Who was to know that a brief encounter would change my direction in life, a life so far from what I knew, such unfamiliar territory. Every minute of every day we make choices – some good, some bad – but without out these life changing decisions, without being taken from our comfort zones, we learn little about ourselves. Children are excellent teachers.

Where do I start? Always good to start at the beginning …

The truth of the matter is we are all a product of our childhoods. We cook like our mothers did and act in the same way. It may not be a mother you have learnt your behaviours from but it will always be from an influential character. In my case it was my NAN, my maternal grand mother –  a strong East End lady who worked three jobs, had 5 children and was left practically isolated when her husband committed suicide.

There were no flies on HILDA. No one crossed her. She held everything together. From this very person, I learnt never to give up, no matter how bad things got, tomorrow was another day. And how right she was! My strength of character came from her. My determination and courage followed.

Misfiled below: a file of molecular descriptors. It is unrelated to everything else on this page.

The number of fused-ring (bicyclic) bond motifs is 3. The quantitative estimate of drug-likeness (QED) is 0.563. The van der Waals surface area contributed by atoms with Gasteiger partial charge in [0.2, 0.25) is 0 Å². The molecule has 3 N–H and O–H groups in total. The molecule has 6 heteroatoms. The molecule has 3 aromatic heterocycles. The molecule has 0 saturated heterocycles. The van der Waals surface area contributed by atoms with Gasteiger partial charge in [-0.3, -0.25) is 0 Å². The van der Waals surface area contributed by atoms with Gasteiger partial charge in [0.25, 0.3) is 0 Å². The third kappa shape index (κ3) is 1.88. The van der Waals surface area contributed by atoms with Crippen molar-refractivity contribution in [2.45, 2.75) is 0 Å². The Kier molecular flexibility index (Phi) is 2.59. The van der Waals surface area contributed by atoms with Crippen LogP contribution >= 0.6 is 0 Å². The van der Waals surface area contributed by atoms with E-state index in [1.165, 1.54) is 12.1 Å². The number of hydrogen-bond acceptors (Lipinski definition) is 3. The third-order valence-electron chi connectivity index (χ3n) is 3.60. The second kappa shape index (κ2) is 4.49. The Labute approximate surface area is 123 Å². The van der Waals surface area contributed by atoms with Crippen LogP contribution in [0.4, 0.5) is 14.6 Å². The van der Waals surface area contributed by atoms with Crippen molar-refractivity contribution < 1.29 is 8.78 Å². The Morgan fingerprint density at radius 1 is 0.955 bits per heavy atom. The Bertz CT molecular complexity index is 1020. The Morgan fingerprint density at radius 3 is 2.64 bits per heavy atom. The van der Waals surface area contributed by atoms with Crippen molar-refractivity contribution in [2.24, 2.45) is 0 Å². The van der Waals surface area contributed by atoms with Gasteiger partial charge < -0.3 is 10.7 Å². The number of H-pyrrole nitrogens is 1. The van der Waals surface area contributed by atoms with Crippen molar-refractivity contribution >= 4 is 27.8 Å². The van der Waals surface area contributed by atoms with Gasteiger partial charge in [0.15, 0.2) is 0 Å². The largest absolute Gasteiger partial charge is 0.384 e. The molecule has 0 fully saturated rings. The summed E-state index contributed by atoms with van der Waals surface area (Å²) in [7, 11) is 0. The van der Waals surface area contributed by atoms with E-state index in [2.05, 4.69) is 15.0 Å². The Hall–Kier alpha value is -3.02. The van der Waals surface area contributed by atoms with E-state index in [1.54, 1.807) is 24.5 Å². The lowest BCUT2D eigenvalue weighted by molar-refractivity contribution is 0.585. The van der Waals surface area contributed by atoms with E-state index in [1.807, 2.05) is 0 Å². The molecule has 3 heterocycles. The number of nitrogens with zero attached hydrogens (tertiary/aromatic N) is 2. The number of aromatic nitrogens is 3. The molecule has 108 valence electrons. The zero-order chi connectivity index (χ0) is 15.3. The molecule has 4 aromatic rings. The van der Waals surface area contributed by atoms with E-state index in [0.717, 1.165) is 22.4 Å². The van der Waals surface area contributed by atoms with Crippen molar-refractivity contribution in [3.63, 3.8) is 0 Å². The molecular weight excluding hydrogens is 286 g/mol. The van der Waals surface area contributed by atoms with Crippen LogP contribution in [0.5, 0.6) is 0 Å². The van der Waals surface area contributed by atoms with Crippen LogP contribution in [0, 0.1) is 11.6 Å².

I worked hard at 16. Left school, worked every minute of every day until finally I was flying around Europe as a sales executive for Gloria Vanderbilt, the first designer Jeans on the market. With my American Express card and endless flights, I had achieved more than most in my class and loved every minute.

No one believed I would ever have children….in fact, I doubted I was cut out for motherhood. If I had a crystal ball, I would have run a mile!

The reason I wrote this down is because we all make plans and the plans we tend to make are safe and familiar, uncertainty scares us. Falling pregnant, although planned, lead to chaos as three months after my daughter Georgia was born, I fell pregnant with Lydia. In fact, I was pregnant for two years! Having two babies in two years left me with no option but to give up work.

My plans were to wait until they both attended school and then go back into fashion. Now, this statement leads me back to the top of the page and my brief encounter.

How I began my fostering journey

All of my children will tell you I am annoying in many ways, especially because I talk to everyone – every Tom, Dick and Harry. A normal shop at the supermarket could take hours depending on how many people I bump into, hence why the kids avoid coming out with me.

Well… their loss, I tell them! Connections are vitally important and in the time they spend on Instagram or Snap Chat, I actually speak to people. What a terrible shame that we as a society look down rather than up.

I was sitting in a restaurant with Georgia and Lydia and struck up a conversation with a young, beautiful lady on the next table. She seemed stressed, with a baby crying and a toddler wanting to go to the loo.